What to Bring and Weather

Haleakala is very remote, with stores and gas stations a good 30 minutes drive away. The last town to get gas before the summit is in Pukalani, or in Kula which is more expensive. Make sure to bring plenty of water, snacks, and sunscreen as there is no shade. No drones are permitted.

Come prepared for changing weather conditions. During the winter season, October - May there can be snow at the summit. Before you go, check the USGS website for alerts. It is recommended to bring warm clothing and shoes if you plan to spend some time at the top. Temperatures at the summit are at least 20 °F lower than at sea level and often drop to freezing.

 

Kipahulu District

Also part of Haleakala National Park, the Kipahulu District is a coastal region on the backside of Haleakala, southwest of Hana. In ancient Hawaii, this area was heavily populated with communities farming and fishing. Today the Kipahulu Living Farm, part of a 501c3 non-profit organization continues traditional wetland taro farming and provides other services and education to the community.

The Kipahulu District offers some excellent hiking, including one of the best waterfall hikes on the island, to Waimoku Falls via the Pīpīwai Trail. The 3.5-mile moderate round trip hike takes you through banyan groves, a bamboo forest, and alongside rivers to a view of the 400 ft. waterfall.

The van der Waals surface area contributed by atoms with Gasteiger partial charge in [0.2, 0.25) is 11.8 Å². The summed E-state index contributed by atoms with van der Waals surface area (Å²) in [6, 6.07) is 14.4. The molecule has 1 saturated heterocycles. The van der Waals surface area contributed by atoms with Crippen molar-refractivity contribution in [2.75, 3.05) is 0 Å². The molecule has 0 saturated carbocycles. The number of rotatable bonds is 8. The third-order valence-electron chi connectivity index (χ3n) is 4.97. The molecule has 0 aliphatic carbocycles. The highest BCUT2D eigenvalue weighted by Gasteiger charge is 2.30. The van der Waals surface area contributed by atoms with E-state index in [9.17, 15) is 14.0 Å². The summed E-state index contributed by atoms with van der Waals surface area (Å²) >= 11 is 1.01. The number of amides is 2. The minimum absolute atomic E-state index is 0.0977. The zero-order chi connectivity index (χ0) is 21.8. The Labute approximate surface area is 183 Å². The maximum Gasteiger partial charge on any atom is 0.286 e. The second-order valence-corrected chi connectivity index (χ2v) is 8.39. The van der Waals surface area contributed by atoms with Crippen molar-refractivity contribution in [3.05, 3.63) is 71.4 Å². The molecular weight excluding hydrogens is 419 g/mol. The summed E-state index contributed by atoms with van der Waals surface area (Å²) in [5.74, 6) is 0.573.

To reach Kipahulu from Lahaina area, it’s about a 2.5-hour drive. The fastest route takes you upcountry through Kula, around the side of Haleakala, and down to the coast to the Piilani Hwy, which becomes the Hana Hwy.

 

Have you visited Haleakala, or plan to on your next trip to Maui? What’s your favorite way to explore Haleakala National Park? We’d love to hear from you. Drop us a line, and share some photos with us for a chance to be featured on our social media feed @mauiresortrentals on Instagram.